The Duchess of Malfi at the Almeida Theatre ****

The Duchess of Malfi

Almeida Theatre, 2nd Jan 2020

No question Almeida Associate Director Rebecca Frecknall is talented. Her Summer and Smoke, the dreamy Three Sisters here last year and now this. And for those, like the Tourist, who get a little antsy about her intemperate use of de jour theatrical tropes, then, I gather, she played it entirely naturalistically for Chris Bush’s Steel in the Crucible Studio recently .(LD, despite now having gone all Sheff native still hasn’t been – you try your best, eh, and what thanks do you get).

The glass box set courtesy of Chloe Lamford, a regular in Continental European art theatres, as well as display cabinets stage left and right, memento mori, housing anachronistic props. And yes this being a tragedy the walls get smeared with blood, though this is black not red, so pervasive is the corruption. Simple, well tailored, monochrome modern dress, with a woeful disregard for footwear, from Nicky Gillibrand. Stark lighting designed by Jack Knowles. Pulsing soundscape from George Dennis. Title projection to bookmark each act of John Webster’s tragedy. Microphones. Slow motion when it gets hyper-dramatic. Which it does. At the end. Soundtracked with the passus duriusculus ground bass of Dido’s Lament,

All present and correct. Yet all serves as an ideal foil to the excellent central performances, most notably of Lydia Wilson as The Duchess and Leo Bill as the conflicted betrayer Bosola. The Duchess of Malfi can be, and is now usually, as here, read, as a proto-feminist tract, as our heroine, despite her wealth is destroyed by her brothers, Ferdinand (Jack Riddiford) and The Cardinal (Michael Marcus) who object to her marriage to, and children with, “lowly” steward Antonio (Khalid Abdalla). In outline the plot reads like textbook macabre revenge tragedy: in practice there is plenty of room for ambiguity and exploration within Webster’s poetry. John Ford’s Tis Pity She’s A Whore, written a decade or so later, is a similarly impartial, elaborate dive into human nature, when done well, as it was in Cheek By Jowl’s adaptation which first introduced the Tourist to the talent of Ms Wilson who played the incestuous Arabella. Obviously she is a big deal on the telly and it is easy to see why.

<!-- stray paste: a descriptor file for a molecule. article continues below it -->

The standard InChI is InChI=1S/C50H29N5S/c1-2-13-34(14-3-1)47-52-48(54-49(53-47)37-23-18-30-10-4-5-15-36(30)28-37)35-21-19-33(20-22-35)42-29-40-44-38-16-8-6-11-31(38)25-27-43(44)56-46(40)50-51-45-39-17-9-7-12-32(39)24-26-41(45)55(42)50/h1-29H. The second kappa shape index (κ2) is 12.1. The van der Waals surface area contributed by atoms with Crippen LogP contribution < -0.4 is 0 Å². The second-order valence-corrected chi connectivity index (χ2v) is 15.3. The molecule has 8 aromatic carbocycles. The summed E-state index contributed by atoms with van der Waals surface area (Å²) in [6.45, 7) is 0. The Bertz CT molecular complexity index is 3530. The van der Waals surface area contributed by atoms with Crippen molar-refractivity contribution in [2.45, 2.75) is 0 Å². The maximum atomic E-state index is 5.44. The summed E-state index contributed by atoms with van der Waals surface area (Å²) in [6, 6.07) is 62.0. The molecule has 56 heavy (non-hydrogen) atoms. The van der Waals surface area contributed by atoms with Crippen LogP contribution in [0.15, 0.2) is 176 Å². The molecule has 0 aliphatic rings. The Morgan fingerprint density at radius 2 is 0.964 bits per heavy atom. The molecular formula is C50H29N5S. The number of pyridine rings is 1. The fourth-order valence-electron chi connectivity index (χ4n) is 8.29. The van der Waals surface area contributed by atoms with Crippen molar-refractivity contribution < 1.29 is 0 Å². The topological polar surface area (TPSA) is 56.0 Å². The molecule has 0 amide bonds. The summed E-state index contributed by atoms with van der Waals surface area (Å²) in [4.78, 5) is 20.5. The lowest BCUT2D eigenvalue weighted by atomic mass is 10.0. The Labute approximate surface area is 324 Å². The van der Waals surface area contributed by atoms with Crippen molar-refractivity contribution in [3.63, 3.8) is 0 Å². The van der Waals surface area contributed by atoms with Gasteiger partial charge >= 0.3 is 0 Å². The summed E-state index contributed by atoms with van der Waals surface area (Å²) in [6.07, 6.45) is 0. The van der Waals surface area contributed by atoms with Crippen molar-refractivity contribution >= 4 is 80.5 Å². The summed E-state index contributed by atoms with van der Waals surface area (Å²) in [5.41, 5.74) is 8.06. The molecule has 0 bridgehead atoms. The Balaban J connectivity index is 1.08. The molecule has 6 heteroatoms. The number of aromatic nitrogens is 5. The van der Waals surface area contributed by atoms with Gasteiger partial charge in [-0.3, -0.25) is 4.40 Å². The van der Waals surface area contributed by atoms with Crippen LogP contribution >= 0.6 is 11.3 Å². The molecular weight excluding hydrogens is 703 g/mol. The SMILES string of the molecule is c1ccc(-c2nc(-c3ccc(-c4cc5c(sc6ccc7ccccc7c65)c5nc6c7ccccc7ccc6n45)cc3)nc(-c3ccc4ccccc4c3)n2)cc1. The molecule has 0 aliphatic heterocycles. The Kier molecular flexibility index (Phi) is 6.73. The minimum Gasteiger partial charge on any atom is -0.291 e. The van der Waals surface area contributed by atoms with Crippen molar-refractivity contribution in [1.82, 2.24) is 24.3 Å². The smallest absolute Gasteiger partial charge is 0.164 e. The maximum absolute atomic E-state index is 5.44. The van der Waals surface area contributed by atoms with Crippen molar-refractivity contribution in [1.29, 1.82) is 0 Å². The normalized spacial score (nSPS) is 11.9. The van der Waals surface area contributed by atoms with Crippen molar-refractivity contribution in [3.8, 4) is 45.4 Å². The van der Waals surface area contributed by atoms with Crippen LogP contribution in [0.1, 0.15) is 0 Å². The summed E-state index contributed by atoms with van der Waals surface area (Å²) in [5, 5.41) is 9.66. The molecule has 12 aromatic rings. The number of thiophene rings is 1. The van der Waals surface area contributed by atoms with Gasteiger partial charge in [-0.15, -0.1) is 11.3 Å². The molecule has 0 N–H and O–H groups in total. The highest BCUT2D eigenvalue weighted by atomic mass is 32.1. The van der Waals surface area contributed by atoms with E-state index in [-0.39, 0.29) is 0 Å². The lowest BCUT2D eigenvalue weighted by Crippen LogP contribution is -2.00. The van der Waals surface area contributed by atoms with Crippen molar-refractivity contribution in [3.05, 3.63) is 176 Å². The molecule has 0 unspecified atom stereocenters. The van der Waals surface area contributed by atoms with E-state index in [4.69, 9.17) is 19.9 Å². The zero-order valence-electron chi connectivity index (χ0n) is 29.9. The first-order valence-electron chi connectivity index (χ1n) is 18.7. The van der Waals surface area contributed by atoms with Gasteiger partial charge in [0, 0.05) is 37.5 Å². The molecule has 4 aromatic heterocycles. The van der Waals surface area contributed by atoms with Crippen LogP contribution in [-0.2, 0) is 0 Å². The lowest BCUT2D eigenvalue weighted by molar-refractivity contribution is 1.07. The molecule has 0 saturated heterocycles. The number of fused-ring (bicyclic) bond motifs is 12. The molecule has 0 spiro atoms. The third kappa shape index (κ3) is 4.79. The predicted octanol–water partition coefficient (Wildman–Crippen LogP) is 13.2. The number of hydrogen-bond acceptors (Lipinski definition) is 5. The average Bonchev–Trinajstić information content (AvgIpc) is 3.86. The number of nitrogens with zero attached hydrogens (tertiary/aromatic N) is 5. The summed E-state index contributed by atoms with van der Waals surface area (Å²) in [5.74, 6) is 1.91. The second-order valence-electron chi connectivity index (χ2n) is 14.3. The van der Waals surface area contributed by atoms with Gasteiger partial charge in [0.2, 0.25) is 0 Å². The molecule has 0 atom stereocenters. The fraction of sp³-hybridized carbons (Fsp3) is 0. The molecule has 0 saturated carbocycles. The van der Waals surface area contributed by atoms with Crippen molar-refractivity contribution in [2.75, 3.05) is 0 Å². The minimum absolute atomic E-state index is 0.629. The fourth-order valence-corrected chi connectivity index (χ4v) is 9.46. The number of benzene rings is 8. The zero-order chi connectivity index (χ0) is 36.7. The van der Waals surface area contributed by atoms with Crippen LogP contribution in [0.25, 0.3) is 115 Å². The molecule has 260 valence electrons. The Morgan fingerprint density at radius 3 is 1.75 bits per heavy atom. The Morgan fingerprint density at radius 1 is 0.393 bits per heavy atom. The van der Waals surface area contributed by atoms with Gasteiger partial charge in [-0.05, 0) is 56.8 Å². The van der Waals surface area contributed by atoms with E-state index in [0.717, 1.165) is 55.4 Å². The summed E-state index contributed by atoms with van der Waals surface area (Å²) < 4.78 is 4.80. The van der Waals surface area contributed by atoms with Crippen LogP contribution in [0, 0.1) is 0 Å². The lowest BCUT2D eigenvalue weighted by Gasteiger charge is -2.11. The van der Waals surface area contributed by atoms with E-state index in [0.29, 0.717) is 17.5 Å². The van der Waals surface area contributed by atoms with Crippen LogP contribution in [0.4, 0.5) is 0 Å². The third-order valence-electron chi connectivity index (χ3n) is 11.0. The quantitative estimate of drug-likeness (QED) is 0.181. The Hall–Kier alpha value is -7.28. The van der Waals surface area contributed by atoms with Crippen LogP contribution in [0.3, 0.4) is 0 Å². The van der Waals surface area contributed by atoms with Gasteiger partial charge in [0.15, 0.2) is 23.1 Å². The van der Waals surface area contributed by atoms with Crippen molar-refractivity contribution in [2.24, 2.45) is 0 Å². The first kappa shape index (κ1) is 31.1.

We (the SO got the gig) were lucky enough to be close enough to see her full range of expression, verbal and non-verbal, in a role full of “say one thing, mean another” moments. Antonio doesn’t stand a chance in the seduction scene, her quest for normality despite her position, as reasonable as it is unattainable, and the showdowns with the brothers are electric. Leo Bill’s duality is revealed more explicitly through monologue as he wrestles with his conscience after taking the cash to spy on the Duchess and her secret hubby. Jack Riddiford also pulls off the difficult act of being full on nutter, with a barely concealed sister love, that we still feel sorry for. Like a Roman Roy gone very bad, without the wisecracks. Especially when, contrary to Webster’s text, his dead sister comes back to haunt in the final act.

It is tricky for the rest of the cast to match these three characters and performances, though Khalid Abdalla’s diffident Antonio, Michael Marcus’s bullying Cardinal, Ioanna Kimbook’s confidant and maid Cariola and Shalini Peiris’s vulgar Julia, (both brutally murdered and both spectrally joining the Duchess), all support the increasingly tense psycho-drama. The staging and direction maybe suffers through lack of context, religion and its hypocrisy are key drivers in Webster’s play, and there are times when a bit more pace might have been injected, but overall this is another hit for both Almeida and Ms Frecknall. Proving that, with a bit of nip, tuck, and redirection, a Jacobean gore-fest can have as much to say about patriarchal control of female sexuality as the latest monologue at the Vaults. It is the Duchess’s daughter, not son, who here inherits. Though what legacy we ask.